Without getting too far into the bullrushes, it’s important to understand how high Toll’s and Madden’s “loading ratios” are. A loading ratio is the area of impervious surface in relation to the size of the stormwater infiltration basin. The Pennsylvania Stormwater Best Management Practices Manual recommends a loading ratio of no more than 5. In other words, 5 acres of impervious surface to each acre of infiltration basin. Yet the ratios of Toll’s “conceptual” basins range from 7 to 120! Madden had to reluctantly admit that he’s not aware of PA DEP appoving ratios higher than 30 or 40 to 1. Unfortunately for Madden, there’s no getting around the fact that Toll’s colony would add roughly 50 acres of impervious surface to Crebilly Farm. It would take divine intervention to make that tsunami of stormwater disappear to get his “immaculate conceptual” approved by the PA Department of Environmental Protection.
Photo: Tom Maher
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Madden's fealty to his master was plain for all to see as he channeled the "Dutch boy" trying to plug the holes in his leaky report on stormwater basins and their infiltration capabilities. Tough questions from the board and our attorney Mark Thompson had him resorting to bizarre, evasive, and at times garbled responses leading ultimately to an admission that his stormwater report was “conceptual” and “rudimentary,” the very point that our expert Michele Adams argued in her direct testimony. Not only would he not clearly answer simple questions from the board (such as how he could determine the efficacy of an infiltration basin when they didn’t conduct tests in that specific location), he advanced his “conceptual” stormwater management plans (SMP) as accepted doctrine. “Conceptual,’ in Madden’s mind is not different from stone tablets being hand delivered by the Judeo-Christian deity. But angry Gods would not be the cause of added downstream flooding along Radley Run and the Brandywine Creek. Toll’s inadequate stormwater basins would take care of that. And as Ms. Adams made it abundantly clear, Toll’s SMPs were inadequate not merely because they it was incomplete:
Mr. Miller made no secret of the fact that his area of expertise was not the Battle of the Brandywine but rather battlefield interpretation in general. As a student of military history, however, he is quite familiar with details of the battle and is therefore able to connect the established history to the topography of the battlefield. Nevertheless, Adelman would not go behind his objection that Mr. Miller had no right to testify since he wasn’t an expert on the Battle of the Brandywine.
The board overruled Adelman’s objections and Mr. Miller got right to the point: weapons may have changed but people and undeveloped battlefields have not: “Terrain doesn’t change. This is critical terrain. It’s life and death.” The topography of a battlefield dictates in most cases how a battle unfolds, he said. Applying this to Crebilly, Mr. Miller cited the advancing Hessians’ need for “defilade” (i.e. protection from enemy fire), which they would have had on the northwestern side of Crebilly which slopes substantially upwards from West Pleasant Grove Road towards the center of the farm, providing the advancing enemy with the initial cover they needed to move against the Continental’s right flank. According to Mr. Miller, the American defense of this flank was one of the most important moments in the entire Revolutionary War. If the Brits and the Hessians had gotten around it, they would have “rolled up” and decimated Washington’s army, possibly ending the war on September 11, 1777.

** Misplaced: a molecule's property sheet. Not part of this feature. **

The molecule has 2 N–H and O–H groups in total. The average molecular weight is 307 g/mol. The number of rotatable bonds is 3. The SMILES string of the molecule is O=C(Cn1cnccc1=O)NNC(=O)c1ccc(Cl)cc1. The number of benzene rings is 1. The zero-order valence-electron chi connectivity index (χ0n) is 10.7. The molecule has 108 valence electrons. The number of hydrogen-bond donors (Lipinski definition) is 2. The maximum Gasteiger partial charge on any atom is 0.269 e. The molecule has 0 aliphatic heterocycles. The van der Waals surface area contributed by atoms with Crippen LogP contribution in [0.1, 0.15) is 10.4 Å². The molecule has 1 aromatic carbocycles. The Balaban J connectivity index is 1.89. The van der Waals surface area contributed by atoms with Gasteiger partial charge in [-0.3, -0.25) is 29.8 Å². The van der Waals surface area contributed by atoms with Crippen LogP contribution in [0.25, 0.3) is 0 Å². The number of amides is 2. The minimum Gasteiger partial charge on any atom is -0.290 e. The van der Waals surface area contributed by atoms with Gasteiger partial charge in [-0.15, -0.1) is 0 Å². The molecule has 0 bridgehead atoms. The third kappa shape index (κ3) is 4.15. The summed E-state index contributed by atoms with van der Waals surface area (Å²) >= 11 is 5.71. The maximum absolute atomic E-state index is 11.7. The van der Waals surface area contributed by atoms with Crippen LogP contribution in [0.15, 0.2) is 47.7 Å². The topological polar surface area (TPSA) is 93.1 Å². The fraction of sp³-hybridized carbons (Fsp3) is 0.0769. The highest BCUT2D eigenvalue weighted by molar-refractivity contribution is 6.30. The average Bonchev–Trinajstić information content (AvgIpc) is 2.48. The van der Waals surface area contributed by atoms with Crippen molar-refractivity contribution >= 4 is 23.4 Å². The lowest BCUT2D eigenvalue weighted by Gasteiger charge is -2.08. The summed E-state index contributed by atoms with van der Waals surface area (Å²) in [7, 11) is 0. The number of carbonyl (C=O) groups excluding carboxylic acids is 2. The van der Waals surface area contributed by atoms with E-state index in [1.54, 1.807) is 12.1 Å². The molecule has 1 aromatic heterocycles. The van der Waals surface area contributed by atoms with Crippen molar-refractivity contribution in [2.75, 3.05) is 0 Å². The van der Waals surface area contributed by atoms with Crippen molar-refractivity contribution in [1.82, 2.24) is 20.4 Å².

We should not just preserve battlefields for practical reasons, either, Mr. Miller said. There is no better way to honor the ultimate sacrifices made by soldiers than to preserve the place where Americans, Hessians, and British men died. Those brave early Americans did not risk everything for freedom so that Adelman and Toll Brothers could later cash in on developing the land on which they sacrificed. While it didn’t come up during his testimony, Mr. Miller also made it clear to us that armies at the time frequently buried their dead right on the battlefield. So Crebilly Farm is not just hallowed ground because of the actual fighting. It is also possibly a final resting place for some of the fallen.
At an earlier conditional use hearing, Toll’s attorney wondered what all the bother was about considering how much of the battlefield has already been lost. Toll’s bewilderment at the push to preserve Crebilly hits exactly on our point. You don’t give up on the patient because gangrene has taken both of his legs. Because so much of the battlefield has been lost, the remaining unprotected pieces are that much more important. This is a national problem, too. In its 2007 report to Congress on the state of Revolutionary War and War of 1812 battlefields, the National Park Service delivered disturbing news: “only about 38 percent [of Revolutionary War battlefields] are in good or fair condition, with more than 60 percent in poor condition or gone completely.” This disturbing fact was echoed by the Civil War Trust president Jim Lighthizer, who just two weeks ago wrote an open, nationally published letter to Westtown Township calling for the preservation of Crebilly Farm: “revolutionary War battlefields, including the historic Brandywine Battlefield, have paid the toll over 240 years of development and expansion, and the ground that witnessed the founding of America is at risk of being passed only into memory.” If Toll is allowed to desecrate Crebilly, their “virtual reality” tool won't allow future generations to experience this lost battlefield.
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Written by Ken Hemphill